Positive Side of the Pandemic
A Virtual Global Economic Summit 2020 was organized on 28th December till 30th December 2020 by World Tamils Economic Foundation, Madras Development Society. Doha Bank CEO, Dr. R. Seetharaman participated and spoke on “Changing Dynamics and Opportunities post COVID”. There were other dignitaries and speakers from various professions.
Dr. R. Seetharaman said “Today there are 80MN COVID-19 cases globally and it has resulted in lives of more than 1.8MN people. To combat the crisis, the central banks across the globe has announced adequate liquidity measures. The central banks have assured sustainability measures in global norms. Globally approximately USD30Trillion of liquidity is pumped. The liquidity has played role to hold the balance, making sure the economy doesn’t get crippled out. The COVID-19 has changed way of doing business globally, Work from home culture has increased, and no one is any more location centric, it is information centric world”. The global trade has dipped by 9% and is expected to bounce back going ahead in 2021.
Dr. R. Seetharaman said there are four risks which needs to be mapped 1) Social risks 2) Economic risks 3) Human risks and 4) Environmental risks. The COVID has reignited the pace of digital governance across the globe with acceleration in digitalization across all the industries has led to rise in cybersecurity. Cybercrime costs include damage and destruction of data, stolen money, lost productivity, and theft of intellectual property, theft of personal and financial data, embezzlement, fraud, and post-attack disruption to the normal course of business, forensic investigation, restoration and deletion of hacked data and systems, and reputational harm.
Digital Governance plays a key role in transforming the organization globally. A 5% digital access can reduce carbon emissions nearly by 538MN tons which is nearly 230MN coal mines capacity, this will ignite the green economic growth. He said greenhouse gas emissions need to be estimated for major economic sectors in areas of operation to determine the carbon footprint. Based on the carbon footprint in various economic sectors, various initiatives should be proposed to promote green economies, such as lending for green projects, CDM scheme, and paperless banking. “The allocation matrix should be such that the greater the carbon footprint in the relevant economic sector, the higher the allocation of capital for green banking and sustainable projects. “The carbon footprint will be different across various geographies and economic sectors and hence, country wise and sector wise allocations should be explored. This forms the basis for green banking and brings prudency into the capital framework,” he added.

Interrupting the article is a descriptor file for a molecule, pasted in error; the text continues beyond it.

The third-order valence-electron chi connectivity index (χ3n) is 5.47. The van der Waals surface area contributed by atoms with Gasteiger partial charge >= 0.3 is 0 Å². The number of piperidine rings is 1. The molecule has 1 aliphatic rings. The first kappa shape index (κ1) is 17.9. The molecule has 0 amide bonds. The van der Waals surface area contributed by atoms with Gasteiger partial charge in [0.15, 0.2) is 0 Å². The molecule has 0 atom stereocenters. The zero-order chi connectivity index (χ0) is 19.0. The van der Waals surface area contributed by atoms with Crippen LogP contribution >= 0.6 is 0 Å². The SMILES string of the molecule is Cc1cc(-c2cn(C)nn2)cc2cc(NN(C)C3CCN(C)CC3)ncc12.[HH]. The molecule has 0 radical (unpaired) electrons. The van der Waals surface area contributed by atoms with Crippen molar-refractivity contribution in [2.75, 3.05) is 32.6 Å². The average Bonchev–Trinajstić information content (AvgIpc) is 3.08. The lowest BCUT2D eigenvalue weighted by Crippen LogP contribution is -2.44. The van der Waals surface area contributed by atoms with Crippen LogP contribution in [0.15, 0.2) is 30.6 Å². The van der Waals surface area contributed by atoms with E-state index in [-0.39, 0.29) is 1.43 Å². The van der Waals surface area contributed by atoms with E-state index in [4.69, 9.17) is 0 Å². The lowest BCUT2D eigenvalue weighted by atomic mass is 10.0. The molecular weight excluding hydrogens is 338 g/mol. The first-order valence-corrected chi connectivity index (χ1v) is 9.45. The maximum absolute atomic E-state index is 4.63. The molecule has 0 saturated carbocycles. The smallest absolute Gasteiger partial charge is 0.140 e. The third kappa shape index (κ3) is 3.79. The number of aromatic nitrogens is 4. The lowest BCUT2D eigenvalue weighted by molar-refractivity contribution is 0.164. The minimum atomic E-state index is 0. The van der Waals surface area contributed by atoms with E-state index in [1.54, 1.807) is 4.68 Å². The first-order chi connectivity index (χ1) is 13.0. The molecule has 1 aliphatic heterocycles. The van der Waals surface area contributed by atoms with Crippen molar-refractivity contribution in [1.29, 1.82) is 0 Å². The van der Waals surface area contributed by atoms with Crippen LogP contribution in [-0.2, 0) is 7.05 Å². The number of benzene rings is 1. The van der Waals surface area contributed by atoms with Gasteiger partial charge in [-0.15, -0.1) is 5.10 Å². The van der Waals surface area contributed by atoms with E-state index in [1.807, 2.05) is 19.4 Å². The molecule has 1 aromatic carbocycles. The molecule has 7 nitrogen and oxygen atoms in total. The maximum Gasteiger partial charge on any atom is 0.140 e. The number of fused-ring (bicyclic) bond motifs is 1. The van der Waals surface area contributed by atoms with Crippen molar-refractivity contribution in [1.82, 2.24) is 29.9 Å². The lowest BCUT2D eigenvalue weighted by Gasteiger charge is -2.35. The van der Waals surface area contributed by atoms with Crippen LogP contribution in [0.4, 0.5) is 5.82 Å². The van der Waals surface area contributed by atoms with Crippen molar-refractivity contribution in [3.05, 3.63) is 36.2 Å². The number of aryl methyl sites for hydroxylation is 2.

Dr. R. Seetharaman gave insight on Global economies. He said “According to IMF October 2020, Global growth is projected at 5.2 percent in 2021. The Advanced economies growth is projected to strengthen to 3.9 percent and emerging and developing economies are expected to recover by 6 percent in 2021. The US economy is projected to contract by 4.3 percent in 2020, before growing at 3.1 percent in 2021. A deeper contraction of 8.3 percent is projected for the euro area in 2020, reflecting a sharper downturn than in the United States in the first half of the year.
Dr. R. Seetharaman said “United Nations highlighted seventeen sustainable development goals for achieving better and more sustainable future for all, this are known as global goals. The goals are 1) Ending poverty 2) Ending Hunger 3) Good Health and well-being 4) Quality education 5) Gender equality 6) Clean water and sanitation 7) Affordable and clean energy 8) Decent work and economic growth 9) Reduced inequalities 10) Sustainable cities and communities 11) Responsible consumption and production 12) Climate action 13) Life below water 14) Life on land 15) Peace and justice 16) Partnership for goals and 17) Industry, Innovation and Infrastructure”. It is important for countries to adopt and follow this goals for sustainable economic growth going ahead, the current pandemic is an opportunity to drift towards the same.
Dr. R. Seetharaman said given changing dynamics of business “Internet of Things is based on the fact that everything will be connected to each other i.e. multiple objects and devices working in tandem to seamlessly deliver solutions and services. Research firm Gartner estimates that nearly 5.5 million new things will get connected every day in 2016 while around 6.4 billion connected things will be in use worldwide this year, up 30 per cent from 2015. There are 50Billion gadgets that can be used today. Areas where AI can be used in Banking are a) AML pattern detection b) chat bots c) Algorithmic trading d) Fraud detection e) customer recommendations. Robotics, enabled by artificial intelligence and machine learning, is proving to be a game changer that can bring unique operational efficiencies to the financial services industry. The opportunities are reflecting positive side of pandemic.